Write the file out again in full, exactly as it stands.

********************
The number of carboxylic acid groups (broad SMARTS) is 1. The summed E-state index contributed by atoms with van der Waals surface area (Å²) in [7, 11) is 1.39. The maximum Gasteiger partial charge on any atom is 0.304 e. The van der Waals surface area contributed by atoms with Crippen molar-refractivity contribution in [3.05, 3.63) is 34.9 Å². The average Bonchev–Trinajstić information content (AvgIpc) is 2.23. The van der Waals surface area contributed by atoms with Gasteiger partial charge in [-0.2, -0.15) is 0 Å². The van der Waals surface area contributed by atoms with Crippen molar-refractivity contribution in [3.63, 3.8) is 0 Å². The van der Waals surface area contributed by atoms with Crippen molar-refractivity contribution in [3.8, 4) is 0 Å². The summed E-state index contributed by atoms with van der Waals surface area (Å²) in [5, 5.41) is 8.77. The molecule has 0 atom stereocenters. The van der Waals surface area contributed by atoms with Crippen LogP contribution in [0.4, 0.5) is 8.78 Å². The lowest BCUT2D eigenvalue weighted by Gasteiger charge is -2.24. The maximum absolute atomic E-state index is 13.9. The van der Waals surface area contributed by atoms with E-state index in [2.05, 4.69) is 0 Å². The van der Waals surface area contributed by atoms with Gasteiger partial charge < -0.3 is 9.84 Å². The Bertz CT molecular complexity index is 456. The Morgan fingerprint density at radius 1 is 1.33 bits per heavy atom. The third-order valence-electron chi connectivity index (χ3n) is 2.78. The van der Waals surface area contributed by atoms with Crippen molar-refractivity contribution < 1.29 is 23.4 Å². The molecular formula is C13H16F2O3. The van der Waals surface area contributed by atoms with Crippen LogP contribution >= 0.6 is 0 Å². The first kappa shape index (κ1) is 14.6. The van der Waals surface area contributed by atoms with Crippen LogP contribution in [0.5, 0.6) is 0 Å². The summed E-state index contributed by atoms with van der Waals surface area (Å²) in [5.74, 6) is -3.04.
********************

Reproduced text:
The number of carboxylic acid groups (broad SMARTS) is 1. The summed E-state index contributed by atoms with van der Waals surface area (Å²) in [7, 11) is 1.39. The maximum Gasteiger partial charge on any atom is 0.304 e. The van der Waals surface area contributed by atoms with Crippen molar-refractivity contribution in [3.05, 3.63) is 34.9 Å². The average Bonchev–Trinajstić information content (AvgIpc) is 2.23. The van der Waals surface area contributed by atoms with Gasteiger partial charge in [-0.2, -0.15) is 0 Å². The van der Waals surface area contributed by atoms with Crippen molar-refractivity contribution in [3.63, 3.8) is 0 Å². The van der Waals surface area contributed by atoms with Crippen molar-refractivity contribution in [3.8, 4) is 0 Å². The summed E-state index contributed by atoms with van der Waals surface area (Å²) in [5, 5.41) is 8.77. The molecule has 0 atom stereocenters. The van der Waals surface area contributed by atoms with Crippen LogP contribution in [0.4, 0.5) is 8.78 Å². The lowest BCUT2D eigenvalue weighted by Gasteiger charge is -2.24. The maximum absolute atomic E-state index is 13.9. The van der Waals surface area contributed by atoms with E-state index in [2.05, 4.69) is 0 Å². The van der Waals surface area contributed by atoms with Gasteiger partial charge < -0.3 is 9.84 Å². The Bertz CT molecular complexity index is 456. The Morgan fingerprint density at radius 1 is 1.33 bits per heavy atom. The third-order valence-electron chi connectivity index (χ3n) is 2.78. The van der Waals surface area contributed by atoms with Crippen molar-refractivity contribution < 1.29 is 23.4 Å². The molecular formula is C13H16F2O3. The van der Waals surface area contributed by atoms with Crippen LogP contribution >= 0.6 is 0 Å². The first kappa shape index (κ1) is 14.6. The van der Waals surface area contributed by atoms with Crippen LogP contribution in [0.5, 0.6) is 0 Å². The summed E-state index contributed by atoms with van der Waals surface area (Å²) in [5.74, 6) is -3.04.